Posts Tagged ‘social networks’

Cleaning Up Facebook Leads to Sanctions

Wednesday, November 9th, 2011

In a previous post I noted this admonition from an analysis by H. Christopher Boehning and Daniel J. Toal of  a recent article published in the Delaware Law Review, in which attorney Margaret DiBianca ” identified a number of these novel ethical issues:

Upon learning that a client’s social networking site contains information that is potentially harmful to a claim or defense, a lawyer may be tempted to advise the client to remove the harmful content. To do so, however, would risk running afoul of Rule 3.4 (a), and incurring sanctions for spoliation of evidence.

Failure to heed that warning (although the events recounted here likely occurred before the warning appeared in the article) has indeed lead to significant sanctions for an attorney (and the attorney’s client) who directed his paralegal to direct his client to “clean up” his Facebook page. The sanctions? Well, they totaled $722,000 (to be paid presumably out of a $5,000,000 judgment the client had obtain against the defendant in the proceeding in which the sanctions were issued. Here’s more:

”According to a September 1 order from Judge Hogshire, the spoliation began in March 25, 2009, when Murray received a discovery request for the contents of Lester’s Facebook account. Attached was a photo of Lester wearing a ‘I [heart] hot moms” t-shirt, and holding a beer can with other young adults.
Murray instructed a paralegal to tell Lester to ”clean up” his Facebook page because, ”we don’t want blowups of this stuff at trial,” the assistant, Marlina Smith, said in a disposition. She emailed that message to Lester the next day.
On March 26, 2009, according to the judge’s order, Murray came up with a scheme to take down or deactivate Lester’s Facebook account so that he could respond that he has no Facebook page on the date the discovery request was signed.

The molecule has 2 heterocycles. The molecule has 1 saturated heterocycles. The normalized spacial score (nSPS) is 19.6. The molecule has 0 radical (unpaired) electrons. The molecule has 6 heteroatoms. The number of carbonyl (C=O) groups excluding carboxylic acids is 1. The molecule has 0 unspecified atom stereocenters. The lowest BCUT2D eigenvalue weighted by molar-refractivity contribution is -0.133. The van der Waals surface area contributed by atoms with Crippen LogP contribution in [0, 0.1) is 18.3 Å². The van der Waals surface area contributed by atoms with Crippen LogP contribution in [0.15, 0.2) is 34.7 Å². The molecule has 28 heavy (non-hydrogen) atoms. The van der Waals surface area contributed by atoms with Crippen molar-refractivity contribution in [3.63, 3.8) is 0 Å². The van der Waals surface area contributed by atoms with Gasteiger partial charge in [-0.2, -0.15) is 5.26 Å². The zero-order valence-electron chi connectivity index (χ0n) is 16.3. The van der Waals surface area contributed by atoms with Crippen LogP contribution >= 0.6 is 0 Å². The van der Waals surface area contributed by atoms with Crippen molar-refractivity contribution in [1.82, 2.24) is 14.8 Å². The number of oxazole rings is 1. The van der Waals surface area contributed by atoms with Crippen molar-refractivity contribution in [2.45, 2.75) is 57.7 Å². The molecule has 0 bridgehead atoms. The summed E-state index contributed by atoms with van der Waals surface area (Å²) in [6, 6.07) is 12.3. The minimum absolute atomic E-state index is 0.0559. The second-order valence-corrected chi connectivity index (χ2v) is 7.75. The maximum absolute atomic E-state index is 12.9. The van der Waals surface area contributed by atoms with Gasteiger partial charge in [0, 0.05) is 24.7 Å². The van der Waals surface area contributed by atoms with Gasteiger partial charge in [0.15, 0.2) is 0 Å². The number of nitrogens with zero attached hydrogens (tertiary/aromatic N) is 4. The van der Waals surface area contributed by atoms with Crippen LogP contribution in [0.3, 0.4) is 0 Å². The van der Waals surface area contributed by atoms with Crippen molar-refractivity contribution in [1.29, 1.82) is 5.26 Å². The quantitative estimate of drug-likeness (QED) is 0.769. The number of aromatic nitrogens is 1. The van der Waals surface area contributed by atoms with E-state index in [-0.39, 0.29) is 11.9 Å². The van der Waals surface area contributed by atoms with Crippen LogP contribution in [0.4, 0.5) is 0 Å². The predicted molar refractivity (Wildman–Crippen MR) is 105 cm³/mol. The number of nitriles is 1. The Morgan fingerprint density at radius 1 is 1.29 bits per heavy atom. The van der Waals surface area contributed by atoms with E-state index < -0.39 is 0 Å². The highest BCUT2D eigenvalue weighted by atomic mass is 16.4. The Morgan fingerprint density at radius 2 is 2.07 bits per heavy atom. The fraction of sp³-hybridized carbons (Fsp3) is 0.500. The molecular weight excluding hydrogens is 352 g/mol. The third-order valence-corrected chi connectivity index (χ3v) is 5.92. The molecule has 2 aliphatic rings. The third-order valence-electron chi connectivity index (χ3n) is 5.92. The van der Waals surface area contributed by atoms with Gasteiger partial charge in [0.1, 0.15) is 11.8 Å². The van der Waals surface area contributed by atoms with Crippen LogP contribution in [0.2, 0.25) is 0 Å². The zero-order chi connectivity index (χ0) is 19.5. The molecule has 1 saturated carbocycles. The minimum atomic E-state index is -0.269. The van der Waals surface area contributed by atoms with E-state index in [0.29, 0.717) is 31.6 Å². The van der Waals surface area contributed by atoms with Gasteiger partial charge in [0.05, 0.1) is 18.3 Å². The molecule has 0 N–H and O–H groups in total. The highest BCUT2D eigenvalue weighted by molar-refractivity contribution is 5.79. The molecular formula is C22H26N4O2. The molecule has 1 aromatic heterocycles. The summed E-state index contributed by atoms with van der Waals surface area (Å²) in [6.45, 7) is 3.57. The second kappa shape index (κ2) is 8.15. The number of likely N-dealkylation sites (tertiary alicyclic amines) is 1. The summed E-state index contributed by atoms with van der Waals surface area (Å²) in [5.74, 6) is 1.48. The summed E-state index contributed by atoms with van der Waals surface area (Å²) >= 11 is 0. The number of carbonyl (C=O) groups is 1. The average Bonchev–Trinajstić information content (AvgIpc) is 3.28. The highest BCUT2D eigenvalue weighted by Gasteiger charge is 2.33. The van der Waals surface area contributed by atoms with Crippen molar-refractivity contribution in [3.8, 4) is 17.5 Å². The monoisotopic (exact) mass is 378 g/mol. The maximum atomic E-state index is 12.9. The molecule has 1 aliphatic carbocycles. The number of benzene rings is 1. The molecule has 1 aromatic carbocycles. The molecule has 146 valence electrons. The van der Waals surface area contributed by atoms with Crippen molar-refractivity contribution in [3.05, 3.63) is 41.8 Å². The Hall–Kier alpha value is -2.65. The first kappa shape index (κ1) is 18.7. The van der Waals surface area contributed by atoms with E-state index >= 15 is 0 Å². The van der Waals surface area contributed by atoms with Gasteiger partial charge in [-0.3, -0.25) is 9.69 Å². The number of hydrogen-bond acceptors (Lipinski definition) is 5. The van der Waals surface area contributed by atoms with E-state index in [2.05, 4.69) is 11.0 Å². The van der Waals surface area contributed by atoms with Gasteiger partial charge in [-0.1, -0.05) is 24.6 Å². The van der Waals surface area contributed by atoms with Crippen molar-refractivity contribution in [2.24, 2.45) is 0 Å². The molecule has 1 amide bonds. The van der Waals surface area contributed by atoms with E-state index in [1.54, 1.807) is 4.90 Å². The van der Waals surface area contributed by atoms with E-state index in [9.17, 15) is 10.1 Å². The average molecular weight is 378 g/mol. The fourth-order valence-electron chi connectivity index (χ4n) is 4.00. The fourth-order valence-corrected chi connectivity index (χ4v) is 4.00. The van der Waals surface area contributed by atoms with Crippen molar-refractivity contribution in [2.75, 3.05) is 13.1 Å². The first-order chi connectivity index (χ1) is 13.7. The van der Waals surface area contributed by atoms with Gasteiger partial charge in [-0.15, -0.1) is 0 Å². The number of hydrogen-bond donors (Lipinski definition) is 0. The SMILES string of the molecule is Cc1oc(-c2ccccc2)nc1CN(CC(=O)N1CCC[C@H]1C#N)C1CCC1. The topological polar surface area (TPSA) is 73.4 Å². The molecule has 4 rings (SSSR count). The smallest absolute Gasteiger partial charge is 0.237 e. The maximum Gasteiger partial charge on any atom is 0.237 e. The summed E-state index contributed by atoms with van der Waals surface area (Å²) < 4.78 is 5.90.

When defense attorneys filed a motion to compel, Murray instructed Lester to reactivate the account. But in a December 16 2009, deposition, Lester denied deactivating the account.
Murray is also accused of withholding the email from Smith instructing Lester to clean up his Facebook page when he was ordered to produce it shortly before the trial began. Murray falsely claimed after the trial that the omission was the paralegal’s mistake, according to the court order.”

The rest is here from JDJournal.com, but this is enough to bring me to the second point of this story that is worthy of comment:

 “Murray [the attorney] falsely claimed after the trial that the omission was the paralegal’s mistake, according to the court order.”

On second thought, it is probably not in need of comment as it seems to speak volumes all by itself.

Another Problem with Social Networks – Not Using Them Enough!

Wednesday, August 17th, 2011

Through posts from Patti’s Paralegal Page and Lawyerist.comI read “Ethical Bounds of Using Evidence From Social Networks” at Law.com. While much of the article covers well-tred ground (especially by Lynne DeVenny of Practical Paralegalism. But this article by H. Christopher Boehning and Daniel J. Toal includes analysis of  a recent article published in the Delaware Law Review, in which attorney Margaret DiBianca ” identified a number of these novel ethical issues.” In essence the article points out that given the prevalence of social networking, it may be a violation of an attorney’s ethical obligations of competent representation, diligent representation, and preservation of evidence not to become of aware of evidence available on social network sites for all parties to litigation. For example, they point out, ”

Preservation of evidence. Under Rule 3.4 (a) (1) of New York’s Code of Professional Conduct, a lawyer may “not suppress any evidence that the lawyer or the client has an obligation to reveal or produce.” The duty to preserve relevant evidence — including “computerized information” — attaches upon the reasonable foreseeability of litigation.

Upon learning that a client’s social networking site contains information that is potentially harmful to a claim or defense, a lawyer may be tempted to advise the client to remove the harmful content.[FOOTNOTE 12] To do so, however, would risk running afoul of Rule 3.4 (a), and incurring sanctions for spoliation of evidence.[FOOTNOTE 13]